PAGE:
The iPhone 6 was supposed to have a sapphire display. More than a year ago, Apple turned to GT Advanced Technologies, the now-bankrupt supplier, to solve its longstanding problems with scratched and cracked displays. But as soon as the two companies signed an agreement, their relationship became riddled with complications. In the ensuing year, as chronicled in detail by The Wall Street Journal, everything shifted. Apple originally wanted to buy furnaces with which to make sapphire itself, before changing its mind and deciding to simply buy the produced sapphire from GT. But GT couldn't make sapphire at the volume and quantity Apple wanted, and the relationship splintered over and over until it broke.
The Journal's story is full of remarkable details, like the almost-loss of 500 sapphire bricks worth hundreds of thousands of dollars. Or the 700 people GT hired as a result of the project, many of whom wound up with nothing to do at all. It's also full of what should have been obvious red flags, like the fact that three days before GT signed its deal with Apple, it produced 578 pounds of sapphire — and not one ounce was usable.
But it's fundamentally a story about the power, and the danger, that comes from working with Apple. Tim Cook and his team in Cupertino demand high quality and low prices, which make it a difficult partner to work with profitably. The prospect of making massive amounts of sapphire for the world's most valuable technology company was too hard for GT to pass up, even though its inexperience and inability to scale ultimately cost the company much more than the nearly $1 billion that was invested in the project. Apple and GT worked together to help GT stay financially solvent, but it was too late; GT filed for bankruptcy barely two weeks after the iPhone 6 was released — without a sapphire screen. In bankruptcy court, the two companies blamed each other for the failure. In truth, it seems clear both partners are to blame.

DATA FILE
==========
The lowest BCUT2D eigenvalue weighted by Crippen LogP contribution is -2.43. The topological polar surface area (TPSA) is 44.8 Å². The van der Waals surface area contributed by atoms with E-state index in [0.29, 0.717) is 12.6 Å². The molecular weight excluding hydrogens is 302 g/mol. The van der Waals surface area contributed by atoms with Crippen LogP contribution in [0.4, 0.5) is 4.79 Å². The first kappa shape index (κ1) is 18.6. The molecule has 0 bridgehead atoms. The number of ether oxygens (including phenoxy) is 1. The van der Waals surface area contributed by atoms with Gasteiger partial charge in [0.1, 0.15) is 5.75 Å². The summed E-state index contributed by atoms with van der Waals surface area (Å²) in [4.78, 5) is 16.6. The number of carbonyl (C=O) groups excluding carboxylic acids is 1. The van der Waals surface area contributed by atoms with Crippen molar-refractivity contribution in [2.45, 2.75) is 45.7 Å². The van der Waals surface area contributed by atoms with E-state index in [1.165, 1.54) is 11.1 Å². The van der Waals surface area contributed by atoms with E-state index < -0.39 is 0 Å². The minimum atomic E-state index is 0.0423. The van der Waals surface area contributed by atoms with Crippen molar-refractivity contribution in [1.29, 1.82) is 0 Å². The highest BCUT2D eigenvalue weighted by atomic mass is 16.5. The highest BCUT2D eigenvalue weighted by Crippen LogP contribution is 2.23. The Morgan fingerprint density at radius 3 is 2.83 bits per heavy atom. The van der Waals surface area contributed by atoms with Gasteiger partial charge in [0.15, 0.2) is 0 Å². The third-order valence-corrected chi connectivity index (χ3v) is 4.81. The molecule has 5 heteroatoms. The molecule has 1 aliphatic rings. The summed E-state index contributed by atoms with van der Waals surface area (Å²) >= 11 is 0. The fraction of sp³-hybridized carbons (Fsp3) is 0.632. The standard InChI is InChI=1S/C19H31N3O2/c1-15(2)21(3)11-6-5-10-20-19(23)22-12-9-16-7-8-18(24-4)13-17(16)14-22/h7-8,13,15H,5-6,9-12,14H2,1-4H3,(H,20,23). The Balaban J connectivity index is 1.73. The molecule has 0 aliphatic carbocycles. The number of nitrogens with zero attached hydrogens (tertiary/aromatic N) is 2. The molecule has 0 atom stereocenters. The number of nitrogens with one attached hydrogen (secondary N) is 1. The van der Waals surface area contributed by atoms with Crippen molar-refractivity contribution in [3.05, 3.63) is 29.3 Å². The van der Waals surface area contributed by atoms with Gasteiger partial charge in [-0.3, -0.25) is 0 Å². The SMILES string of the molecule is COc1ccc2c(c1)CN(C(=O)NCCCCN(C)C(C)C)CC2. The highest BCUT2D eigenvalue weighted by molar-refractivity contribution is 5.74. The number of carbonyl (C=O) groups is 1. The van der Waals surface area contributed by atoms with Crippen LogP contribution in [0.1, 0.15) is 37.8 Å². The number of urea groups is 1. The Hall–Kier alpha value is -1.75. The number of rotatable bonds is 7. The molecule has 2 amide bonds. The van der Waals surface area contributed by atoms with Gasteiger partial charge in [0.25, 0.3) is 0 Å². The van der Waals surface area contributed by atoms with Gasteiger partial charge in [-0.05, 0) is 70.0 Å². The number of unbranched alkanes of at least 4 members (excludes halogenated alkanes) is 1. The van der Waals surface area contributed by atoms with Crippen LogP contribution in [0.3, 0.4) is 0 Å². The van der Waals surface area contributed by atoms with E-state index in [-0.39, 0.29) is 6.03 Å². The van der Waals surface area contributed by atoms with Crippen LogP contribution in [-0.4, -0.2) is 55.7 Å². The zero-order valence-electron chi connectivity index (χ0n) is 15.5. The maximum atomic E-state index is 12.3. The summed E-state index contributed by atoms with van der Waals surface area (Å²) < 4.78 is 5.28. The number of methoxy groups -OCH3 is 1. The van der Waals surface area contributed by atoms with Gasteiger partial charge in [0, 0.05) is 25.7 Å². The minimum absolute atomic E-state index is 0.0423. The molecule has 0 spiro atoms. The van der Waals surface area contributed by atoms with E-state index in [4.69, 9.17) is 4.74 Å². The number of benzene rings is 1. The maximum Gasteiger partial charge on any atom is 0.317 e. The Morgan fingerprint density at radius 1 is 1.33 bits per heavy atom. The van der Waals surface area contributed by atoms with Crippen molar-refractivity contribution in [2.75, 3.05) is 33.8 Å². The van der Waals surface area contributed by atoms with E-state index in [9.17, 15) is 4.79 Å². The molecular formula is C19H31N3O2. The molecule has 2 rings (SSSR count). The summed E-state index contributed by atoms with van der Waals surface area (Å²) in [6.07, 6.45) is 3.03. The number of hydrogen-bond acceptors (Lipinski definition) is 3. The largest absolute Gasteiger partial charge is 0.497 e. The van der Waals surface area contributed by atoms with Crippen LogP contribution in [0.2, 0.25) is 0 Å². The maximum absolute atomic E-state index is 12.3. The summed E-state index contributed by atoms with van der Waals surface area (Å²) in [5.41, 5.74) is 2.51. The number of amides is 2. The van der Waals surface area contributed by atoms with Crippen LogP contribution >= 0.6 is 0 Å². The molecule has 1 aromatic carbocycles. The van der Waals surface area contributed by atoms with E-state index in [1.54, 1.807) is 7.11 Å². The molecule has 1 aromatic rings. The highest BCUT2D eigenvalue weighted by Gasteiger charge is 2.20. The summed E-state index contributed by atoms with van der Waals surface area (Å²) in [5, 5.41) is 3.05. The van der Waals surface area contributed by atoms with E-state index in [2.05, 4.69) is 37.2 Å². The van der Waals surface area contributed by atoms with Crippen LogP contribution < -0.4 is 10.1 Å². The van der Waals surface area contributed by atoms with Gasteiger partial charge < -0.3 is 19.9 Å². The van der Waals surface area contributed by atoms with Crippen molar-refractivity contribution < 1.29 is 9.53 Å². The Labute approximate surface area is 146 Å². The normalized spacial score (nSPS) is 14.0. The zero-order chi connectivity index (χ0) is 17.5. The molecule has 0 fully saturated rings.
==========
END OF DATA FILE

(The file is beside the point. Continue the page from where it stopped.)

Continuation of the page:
Sapphire screens are an obvious, tested improvement over the materials used in smartphone displays around the world. But if GT's story is any indication, not even Apple can find an easy way to make one of the hardest materials on earth.